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ABSW New York City Chapter
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ABSW New York City History

             

The Association of Black Social Workers New York City is proud to present our chapter.  Our founders formed us out of their frustration with the oppressive and racist policies in the larger mainstream social work organizations.  Many of them claimed they wanted to help the poor and disenfranchised but systematically excluded the Black voice.  The New York City Chapter started in June 1967 a year before a group of Black Social Workers united and walked out of a meeting at the National Conference on Social Welfare.  They demanded NCSW address racism.  According to Dr.  Patricia Reid-Merrit's book, Righteous Self Determination the Black Social Workers in New York City were the first to use the title the Association of Black Social Workers.  We take this distinction to heart and continually strive to uphold the principals and guidelines of our founders

             

One of them, Mr.  Cenie "Jomo" Williams was not only the first elected president of the National Association of Black Social Workers but also our New York City Chapter president.  He remained so for many years until his untimely death.  Then Mr.  Robert Knox Sr. lead the chapter for 20 years until he also joined our ancestors.   Mr. Roosevelt George took over until 2008.  Then we proudly elected our first female president, Ms. Gloria Scott.  She remains president to this day.

             

We've worked very hard as an organization to maintain Cenie's commitment to the community by supporting the professional development of Black Social Workers, fighting racism, aiding in the cultural development of the Black community and reevaluating existing Eurocentric paradigms.

            

The Chapter has a long history of accomplishments.  In the past, we conducted voter registration drives, we were instrumental in the removal of a racist HRA Commissioner.  We established the Black Family Counseling Unit.  We also developed and managed the Cenie Jomo Williams Housing Complex.   We still maintain the four buildings acquired over 20 years ago.  We've supported social work students with scholarships and fieldwork placements. 

             

Our organization continues to thrive today.  We established our Senior Citizen's Program and an Adoption Counseling and Referral Service in 1975.  Both programs  continue to provide necessary services to the community.  We have a functioning job bank and two day care centers that have been operating for 30 years.  We also offer both after-school and summer programming for children.  In addition to these programs we provide both tutoring and a Parenting Support Group with our Post Adoption Services.  The chapter has responded to both national and international disasters.  We've provided services for 9-11, the New Orleans devastation, the earthquakes in Haiti, Hurricane Sandy and most recently, we assisted survivors from the 2014 East Harlem Explosion.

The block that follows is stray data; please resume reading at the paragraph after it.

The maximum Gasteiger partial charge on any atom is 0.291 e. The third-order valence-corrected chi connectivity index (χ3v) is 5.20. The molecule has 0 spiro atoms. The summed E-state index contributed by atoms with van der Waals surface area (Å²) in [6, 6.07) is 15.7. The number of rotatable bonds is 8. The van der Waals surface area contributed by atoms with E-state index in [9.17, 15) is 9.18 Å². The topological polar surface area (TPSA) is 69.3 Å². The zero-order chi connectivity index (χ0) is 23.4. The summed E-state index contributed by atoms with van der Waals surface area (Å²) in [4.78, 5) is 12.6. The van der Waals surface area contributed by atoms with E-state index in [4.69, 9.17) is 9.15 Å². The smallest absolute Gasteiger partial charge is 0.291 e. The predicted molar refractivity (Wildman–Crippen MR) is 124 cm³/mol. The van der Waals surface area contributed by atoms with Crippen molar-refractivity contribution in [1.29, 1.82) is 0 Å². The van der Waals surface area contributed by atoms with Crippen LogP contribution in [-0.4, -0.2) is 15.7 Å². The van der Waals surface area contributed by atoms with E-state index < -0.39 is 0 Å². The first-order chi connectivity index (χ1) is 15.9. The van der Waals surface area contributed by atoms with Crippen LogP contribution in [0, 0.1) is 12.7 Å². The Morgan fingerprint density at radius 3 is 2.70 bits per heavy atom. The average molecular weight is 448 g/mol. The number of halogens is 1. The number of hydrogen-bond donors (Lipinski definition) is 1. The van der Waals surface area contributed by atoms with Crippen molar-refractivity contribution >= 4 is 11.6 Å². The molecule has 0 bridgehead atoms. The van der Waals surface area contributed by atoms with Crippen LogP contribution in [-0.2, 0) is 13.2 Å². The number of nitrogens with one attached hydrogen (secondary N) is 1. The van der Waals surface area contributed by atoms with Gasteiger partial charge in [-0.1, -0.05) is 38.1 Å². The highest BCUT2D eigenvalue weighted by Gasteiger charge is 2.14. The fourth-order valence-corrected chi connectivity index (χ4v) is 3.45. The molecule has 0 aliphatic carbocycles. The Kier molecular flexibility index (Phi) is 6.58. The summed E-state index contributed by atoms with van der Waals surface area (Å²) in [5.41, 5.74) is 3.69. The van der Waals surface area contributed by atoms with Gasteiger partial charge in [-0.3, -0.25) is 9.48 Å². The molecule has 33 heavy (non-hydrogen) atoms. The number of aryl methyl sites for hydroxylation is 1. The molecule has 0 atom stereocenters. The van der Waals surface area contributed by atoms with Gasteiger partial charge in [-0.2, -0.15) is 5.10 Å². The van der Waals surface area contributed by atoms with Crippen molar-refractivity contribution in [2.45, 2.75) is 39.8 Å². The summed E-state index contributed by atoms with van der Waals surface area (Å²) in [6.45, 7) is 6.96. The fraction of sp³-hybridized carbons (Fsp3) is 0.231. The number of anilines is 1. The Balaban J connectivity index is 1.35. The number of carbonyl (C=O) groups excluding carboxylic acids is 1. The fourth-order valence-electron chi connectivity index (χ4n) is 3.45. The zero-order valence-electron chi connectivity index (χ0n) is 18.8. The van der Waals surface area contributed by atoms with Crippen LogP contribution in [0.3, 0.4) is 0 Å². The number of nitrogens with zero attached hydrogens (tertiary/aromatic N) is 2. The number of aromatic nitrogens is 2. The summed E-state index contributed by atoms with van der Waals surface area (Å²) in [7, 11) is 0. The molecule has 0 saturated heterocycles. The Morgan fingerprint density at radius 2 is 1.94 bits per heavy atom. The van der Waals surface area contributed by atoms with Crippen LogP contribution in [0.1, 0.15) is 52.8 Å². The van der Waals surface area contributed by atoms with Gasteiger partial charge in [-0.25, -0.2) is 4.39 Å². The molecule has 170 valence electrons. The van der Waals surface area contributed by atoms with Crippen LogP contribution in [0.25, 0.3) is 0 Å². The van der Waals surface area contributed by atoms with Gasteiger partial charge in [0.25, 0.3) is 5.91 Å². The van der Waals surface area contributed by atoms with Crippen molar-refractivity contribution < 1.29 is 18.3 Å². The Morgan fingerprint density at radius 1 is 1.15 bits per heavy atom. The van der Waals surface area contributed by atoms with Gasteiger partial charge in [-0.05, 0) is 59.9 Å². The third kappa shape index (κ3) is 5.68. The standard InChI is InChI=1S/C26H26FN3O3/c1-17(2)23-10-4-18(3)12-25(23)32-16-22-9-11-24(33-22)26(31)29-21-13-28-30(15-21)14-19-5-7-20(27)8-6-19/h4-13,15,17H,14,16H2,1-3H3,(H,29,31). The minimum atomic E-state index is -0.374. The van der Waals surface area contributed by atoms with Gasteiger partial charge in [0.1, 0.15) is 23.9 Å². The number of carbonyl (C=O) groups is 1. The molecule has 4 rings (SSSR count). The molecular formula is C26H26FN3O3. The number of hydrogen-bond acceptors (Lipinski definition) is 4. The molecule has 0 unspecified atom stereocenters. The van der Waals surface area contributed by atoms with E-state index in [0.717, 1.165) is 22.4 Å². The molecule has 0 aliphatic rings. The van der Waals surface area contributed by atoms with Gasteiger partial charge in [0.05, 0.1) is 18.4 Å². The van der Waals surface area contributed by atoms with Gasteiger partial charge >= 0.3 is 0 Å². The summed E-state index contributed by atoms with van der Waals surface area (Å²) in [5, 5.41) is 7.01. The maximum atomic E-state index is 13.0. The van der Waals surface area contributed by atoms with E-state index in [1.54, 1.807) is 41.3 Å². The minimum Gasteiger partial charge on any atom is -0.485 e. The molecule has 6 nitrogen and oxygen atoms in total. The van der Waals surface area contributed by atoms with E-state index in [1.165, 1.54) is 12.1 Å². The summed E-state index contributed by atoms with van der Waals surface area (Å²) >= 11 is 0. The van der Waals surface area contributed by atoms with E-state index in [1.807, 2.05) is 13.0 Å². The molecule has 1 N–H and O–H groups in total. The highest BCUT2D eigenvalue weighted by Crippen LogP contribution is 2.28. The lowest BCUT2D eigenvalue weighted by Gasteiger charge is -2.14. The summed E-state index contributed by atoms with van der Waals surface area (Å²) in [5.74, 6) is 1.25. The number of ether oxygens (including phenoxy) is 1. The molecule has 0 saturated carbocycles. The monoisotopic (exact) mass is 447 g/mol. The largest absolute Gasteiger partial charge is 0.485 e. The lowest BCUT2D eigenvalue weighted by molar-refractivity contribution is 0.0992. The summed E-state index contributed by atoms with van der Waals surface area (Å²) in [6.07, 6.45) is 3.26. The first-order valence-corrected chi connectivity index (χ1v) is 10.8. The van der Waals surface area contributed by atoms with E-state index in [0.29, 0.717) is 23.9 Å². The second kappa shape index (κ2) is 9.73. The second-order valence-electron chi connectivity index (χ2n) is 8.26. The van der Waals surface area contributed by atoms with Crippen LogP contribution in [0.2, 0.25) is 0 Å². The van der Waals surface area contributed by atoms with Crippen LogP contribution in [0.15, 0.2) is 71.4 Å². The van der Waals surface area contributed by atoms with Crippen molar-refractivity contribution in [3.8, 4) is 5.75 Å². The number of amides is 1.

Our goal is to maintain the same level of activism our founders had back in 1967.  Our current community education initiatives include voter registration, mental health workshops, and community breakfast forums.  We've given a number of presentations on Domestic Violence, Post Traumatic Slavery Syndrome, Reentry to the community after Incarceration, medical illnesses and other health issues, public school educational issues, eating disorders, May's Mental Health Month, the Black LGBT community and most recently our May 31st Health Fair.

             

We could not do this work without honoring the legacy of Cenie Williams. He was a great strategist, an organizer and warrior.  He was committed to the survival of Black people both nationally and internationally.  We plan to be a permanent fixture in the community by (1) partnering with other like-minded organizations, (2) upholding our Code of Ethics and (3) servicing our brothers and sisters.  We remain strong with over 100 financial members.  Although our headquarters is located in East Harlem our members hail from Brooklyn, Queens, Staten Island and the Bronx.  We also have members residing in Long Island and Westchester.  Almost 50 years later the Association of Black Social Workers New York City Chapter is here to stay!!!!

 

 Click /resource/resmgr/ABSWNYC_Newsletter_2014_Fina.pdf for the chapter's newsletter!

 

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